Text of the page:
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Thursday, October 29, 2009

WHO WASHES THE DISHES IN RIVENDELL? THOSE ARISTOCRATIC ELVES

This was written for a fanzine, some time ago. I can't recall which one, alas! But I think it's worth a re-visit.


I have recently read a glut of fantasy novels and have been re-reading the original classic Lord of the Rings in preparation for the films and it has occurred to me that no one in any of them ever seems to explain how all those elves can be aristocrats. Tolkien, I’m afraid, much as I love him, is the worst offender. All his elves are rulers; we’re never told who they rule.

At a literature conference I attended recently, Tamora Pierce, a great Tolkien fan, remarked - not without affection - that no one ever seems to go to the bathroom in Tolkien, but it’s worse than that. We know Bilbo Baggins can cook, from The Hobbit, which may be why he is so welcome in Rivendell, because no one else appears to do any menial work, yet they seem to have no trouble whipping up a feast. The Elves who meet Frodo and Sam early on their quest apologize for their plain fare, but of course, it tastes superb - bread, fruit, wine - as you would expect of Elvish cuisine.

Everyone in Rivendell is a warrior or a musician or a scholar. No one is ever seen growing food or preparing it, let alone cleaning up after the party. There are elven smiths, true, but they are all too occupied creating magical rings or repairing swords for long-lost kings to be bothered doing horse-shoes or nails or anything so plebeian. I keep picturing some pointy-eared elven smith wiping his sweaty forehead as he says apologetically, “Sorry, sir, we’re a-makin’ of a mass order of armour for Ragnarok next week, no time to look after your ‘oss’s cast shoe. You tried the hobbit smith down the road?”

We know that Galadriel and her maidens in Lothlorien weave fabulous cloth for magical cloaks, but this, like making magic rings, is an acceptable aristocratic occupation. Somebody makes the lembas (journey bread), I suppose, but we’re not told who - or where the ingredients come from. Come to think of it, who looks after the sheep whose wool is used in elven cloaks or grows the cotton or flax?

They do make rope in Lothlorien; when Sam is leaving, he's told that actually, they would have shown him how if they had known he was into rope-making. But it's magical rope, of course!

Possibly they trade with the communities of Men or hobbits, but this wouldn’t be a very practical way to survive in out-of-the-way Rivendell or Lothlorien - what if you were cut off from your suppliers by war or the Dark Lord or something?

In folklore, we are told that the Fair Folk live on illusion. Their palaces only seem to be beautiful, their clothes grand. In fact, they live in holes, their clothes are rags and their food, if you’re silly enough to eat it and be stuck in Faerie, is tasteless. Not only that, but their gold turns into dead leaves overnight. My theory is that the reason for this is because they’re all aristocrats and find it beneath their dignity to cook, clean or make and repair clothes.

To be fair, we do see some plebeian Elves in The Hobbit - but this is in Mirkwood, whose Elves are not of the High variety and never went to the West back in the earlier ages.

Perhaps Rivendell and Lothlorien are Elvish artist colonies? ;-)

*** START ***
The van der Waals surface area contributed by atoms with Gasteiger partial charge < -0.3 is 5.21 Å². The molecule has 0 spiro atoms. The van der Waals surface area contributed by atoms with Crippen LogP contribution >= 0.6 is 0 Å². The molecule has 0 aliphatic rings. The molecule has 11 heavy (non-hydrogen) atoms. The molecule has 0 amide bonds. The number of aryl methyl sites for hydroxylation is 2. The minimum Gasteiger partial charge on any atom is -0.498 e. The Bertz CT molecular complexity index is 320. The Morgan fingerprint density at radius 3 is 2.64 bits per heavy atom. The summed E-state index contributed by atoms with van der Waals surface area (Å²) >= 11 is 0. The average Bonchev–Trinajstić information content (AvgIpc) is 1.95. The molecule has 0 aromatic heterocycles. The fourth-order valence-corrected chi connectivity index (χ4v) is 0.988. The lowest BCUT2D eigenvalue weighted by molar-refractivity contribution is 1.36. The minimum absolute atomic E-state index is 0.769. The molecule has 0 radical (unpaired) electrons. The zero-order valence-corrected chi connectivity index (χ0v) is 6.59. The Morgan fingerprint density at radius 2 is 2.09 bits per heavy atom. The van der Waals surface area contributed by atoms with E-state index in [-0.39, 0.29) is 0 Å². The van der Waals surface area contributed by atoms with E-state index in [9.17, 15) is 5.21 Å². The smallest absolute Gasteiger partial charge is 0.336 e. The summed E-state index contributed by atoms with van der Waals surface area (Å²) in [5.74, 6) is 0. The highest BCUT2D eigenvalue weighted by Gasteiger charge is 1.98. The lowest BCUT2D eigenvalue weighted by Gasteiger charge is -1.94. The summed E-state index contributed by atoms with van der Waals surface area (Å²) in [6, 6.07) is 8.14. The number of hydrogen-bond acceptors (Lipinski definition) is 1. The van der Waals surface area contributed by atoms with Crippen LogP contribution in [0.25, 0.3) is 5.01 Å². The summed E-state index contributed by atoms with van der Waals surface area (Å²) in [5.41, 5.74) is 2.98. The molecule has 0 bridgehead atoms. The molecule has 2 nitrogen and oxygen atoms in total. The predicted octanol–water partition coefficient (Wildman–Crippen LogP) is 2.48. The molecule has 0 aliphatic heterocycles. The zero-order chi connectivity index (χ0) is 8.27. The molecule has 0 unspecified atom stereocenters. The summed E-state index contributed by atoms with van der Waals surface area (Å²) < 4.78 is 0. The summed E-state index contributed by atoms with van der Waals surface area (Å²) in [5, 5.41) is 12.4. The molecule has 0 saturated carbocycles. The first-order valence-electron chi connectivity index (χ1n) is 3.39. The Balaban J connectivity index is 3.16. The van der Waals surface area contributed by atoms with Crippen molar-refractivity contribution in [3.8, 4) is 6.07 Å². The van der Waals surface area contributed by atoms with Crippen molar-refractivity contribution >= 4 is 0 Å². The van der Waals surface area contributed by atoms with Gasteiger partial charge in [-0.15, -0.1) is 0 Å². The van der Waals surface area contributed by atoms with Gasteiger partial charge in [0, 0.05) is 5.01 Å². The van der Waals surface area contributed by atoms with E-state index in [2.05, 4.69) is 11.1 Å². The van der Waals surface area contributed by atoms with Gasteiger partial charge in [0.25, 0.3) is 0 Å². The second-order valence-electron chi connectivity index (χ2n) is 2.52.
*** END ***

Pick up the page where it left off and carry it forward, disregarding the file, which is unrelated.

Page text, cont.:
If anyone knows of a serious fantasy novel that presents elves, Faerie, whatever, who actually work for a living - or go to the bathroom - I’d be interested to hear of it.

6 comments:

What Kate did next ... said...

This made me laugh!

Sue Bursztynski said...

Glad you liked it, Kate! Needless to say, I do enjoy your novels, which include some ordinary people and no elves at all!

blackheathkrenon said...

Hi Sue,

I was looking at your post about Edwina Harvey's "The Whale's Tale" which I've just read myself and (among other things) I'm Edwina's webmaster. If, as I think I can presume, your review is favourable, I'm sure Edwina would want a link to it.

However, concerning Tolkien's Elves - that is a source of some irritation to even the more devoted Tolkien fans. Tolkien seems only to have been interested in the elite of the elf races, and one would have to presume that the farmers, cooks and menial workers are simply ignored in his accounts of them. You would also notice, concerning the feast mentioned in the chapter "Many Meetings", that no food item was named, the meal being covered by a phrase something like "it was all that he (Frodo) could wish".

As for "going to the bathroom" - there are surely a lot of books that don't deal with that aspect of life yet don't skip any part of the plot that's necessary. In fact I don't think the Elves had bathrooms. You'll notice that the Hobbits had bathrooms and they liked to take baths, but the Elves were never known to wash themselves. Perhaps they were somehow "self cleaning". :)

annarepp said...

Hi Sue,

Found this post while browsing through your blog... I actually always saw the elven society very much as our own - I actually think Galadriel does her own dishes, just like we all do, and never thinks much about it! Same with food and cooking - she probably has a small garden of her own (like Michelle Obama in the White House :) and cooks romantic meals for herself and Celeborn :)

Sue Bursztynski said...

Possibly, but I'm betting that any garden Galadriel keeps has such magical herbs as athelas, with, perhaps, little elanor flowers for decoration. ;-) I somehow can't see her growing carrots or cooking fish and chips.

Sue Bursztynski said...

...and in The Hobbit, we see that Thranduil, Legolas's Dad, has a butler and common soldiers and peasants - but then, the Wood-Elves are the lower classes of Elfdom.